The greatest expansion of renewable energy in the world happened in China, as well as the most significant energy savings, according to a report released today (Tuesday) by the World Bank, the International Energy Agency, and 13 other agencies. The research team was headed by the World Bank and supported by the World Energy Council (WEC).
The report, titled "The sustainable energy for all global tracking framework", identified twenty high-impact countries, which together consume 80% of the global energy. These are countries such as China and India. The WEC call on these countries to "lead the way" and boost the share of renewables in their respective energy mix.
In 2010, renewable energy accounted to 18% of the global energy mix, but according to WEC it should double to 36% of the global energy mix.
The goal of the report is to monitor the progress achieved so far with respect to the objectives set by the "Sustainable energy for all initiative", launched in 2011 by the United Nations. The initiatives three main goals are to achieve universal electricity access, double renewable energy in the global energy mix and double energy efficiency by 2030.
More investment needed
In order to achieve these challenging goals, "a comprehensive package of policy measures, including fiscal, financial and economic incentives, phasing out fossil fuel subsidies, and pricing of carbon" are needed, the statement said.
Vivien Foster, energy sector manager at the World Bank, called on all countries around the world, private sector investors and international organizations to increase investment in the energy sector. She said that to meet the current objectives, at least $600 billion a year until 2030 is needed. At present, an estimated $409 billion are being spent yearly in this sector.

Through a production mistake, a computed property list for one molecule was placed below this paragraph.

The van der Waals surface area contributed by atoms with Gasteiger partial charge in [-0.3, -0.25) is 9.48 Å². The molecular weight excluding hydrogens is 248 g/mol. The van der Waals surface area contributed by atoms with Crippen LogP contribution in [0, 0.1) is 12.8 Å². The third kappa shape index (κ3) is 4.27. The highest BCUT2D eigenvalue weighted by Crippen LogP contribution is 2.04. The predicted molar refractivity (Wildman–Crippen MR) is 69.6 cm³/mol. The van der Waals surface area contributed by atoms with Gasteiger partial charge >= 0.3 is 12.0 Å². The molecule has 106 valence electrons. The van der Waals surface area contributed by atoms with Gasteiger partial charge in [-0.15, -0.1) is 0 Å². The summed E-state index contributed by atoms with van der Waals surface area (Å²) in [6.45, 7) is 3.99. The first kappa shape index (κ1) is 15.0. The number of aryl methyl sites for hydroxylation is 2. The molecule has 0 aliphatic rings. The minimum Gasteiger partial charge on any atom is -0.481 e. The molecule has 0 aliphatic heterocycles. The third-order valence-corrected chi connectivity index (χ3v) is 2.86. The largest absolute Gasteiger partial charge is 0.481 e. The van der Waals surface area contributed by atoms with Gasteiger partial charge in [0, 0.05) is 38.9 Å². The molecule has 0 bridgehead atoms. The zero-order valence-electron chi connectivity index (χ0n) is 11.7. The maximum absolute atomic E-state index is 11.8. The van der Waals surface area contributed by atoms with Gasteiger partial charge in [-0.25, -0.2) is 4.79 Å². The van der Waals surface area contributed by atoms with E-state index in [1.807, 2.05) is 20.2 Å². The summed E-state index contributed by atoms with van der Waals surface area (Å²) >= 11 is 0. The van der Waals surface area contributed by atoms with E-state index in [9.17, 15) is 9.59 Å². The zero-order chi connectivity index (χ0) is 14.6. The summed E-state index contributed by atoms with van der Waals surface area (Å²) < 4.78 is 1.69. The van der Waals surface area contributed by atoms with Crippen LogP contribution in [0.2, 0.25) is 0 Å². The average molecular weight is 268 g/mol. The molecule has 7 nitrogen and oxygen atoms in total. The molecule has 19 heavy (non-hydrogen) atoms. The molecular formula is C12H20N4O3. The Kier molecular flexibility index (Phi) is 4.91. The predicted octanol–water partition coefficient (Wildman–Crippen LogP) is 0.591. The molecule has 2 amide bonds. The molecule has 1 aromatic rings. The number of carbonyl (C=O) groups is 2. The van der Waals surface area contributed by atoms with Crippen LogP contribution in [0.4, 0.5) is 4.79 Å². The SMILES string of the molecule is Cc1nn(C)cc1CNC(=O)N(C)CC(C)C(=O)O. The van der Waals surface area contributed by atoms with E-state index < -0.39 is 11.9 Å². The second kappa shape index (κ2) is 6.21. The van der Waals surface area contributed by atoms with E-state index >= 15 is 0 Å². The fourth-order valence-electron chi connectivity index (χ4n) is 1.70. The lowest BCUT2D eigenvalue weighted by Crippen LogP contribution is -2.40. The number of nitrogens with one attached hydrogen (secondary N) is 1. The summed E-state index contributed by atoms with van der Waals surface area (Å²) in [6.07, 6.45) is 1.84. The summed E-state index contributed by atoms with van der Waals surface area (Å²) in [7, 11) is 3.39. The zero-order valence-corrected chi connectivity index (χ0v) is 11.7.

Part of the extra investment would go to the following segments: $174 billion for renewable energy, $45 billion for electricity expansion, $394 billion in energy efficiency and $4.4 billion to modernize cooking.
Access to electricity
Moreover, throughout the world, a total of 1.2 billion people do not have access to electricity, the statement said. About 80 % of those without access to electricity live in rural areas. Although progress has been made during the last 20 years 1.7 billion now have electricity at home it has not increased as fast as population growth has. Between 1990 and 2010, global population grew 1.6 billion.
In terms of access to energy efficiency, 20 countries in Asia and Africa account for three-quarters of those who use solid fuels-wood, charcoal, animal and crop waste, and coal-to cook or heat their homes.
According to the statement, progress has been made but much more will have to be done to meet the UN’s ambitious goals. "The global energy system is undergoing arguably the biggest transformation in modern history and bold policy measures will be required to enable the energy sector to deliver on this challenge," Christoph Frei, Secretary General of the World Energy Council said in the statement.
The WEC is a UN-accredited global energy body, composed by more than 3000 members. Over 90 countries are members, as well as private and state corporations, academia, NGOs and energy-related stakeholders.
The report was coauthored by the World Bank and its Energy Sector Management Assistance Program (ESMAP) and the International Energy Agency, as well as 13 other agencies, such as the International Renewable Energy Agency and United Nations Environment Program (UNEP), among others.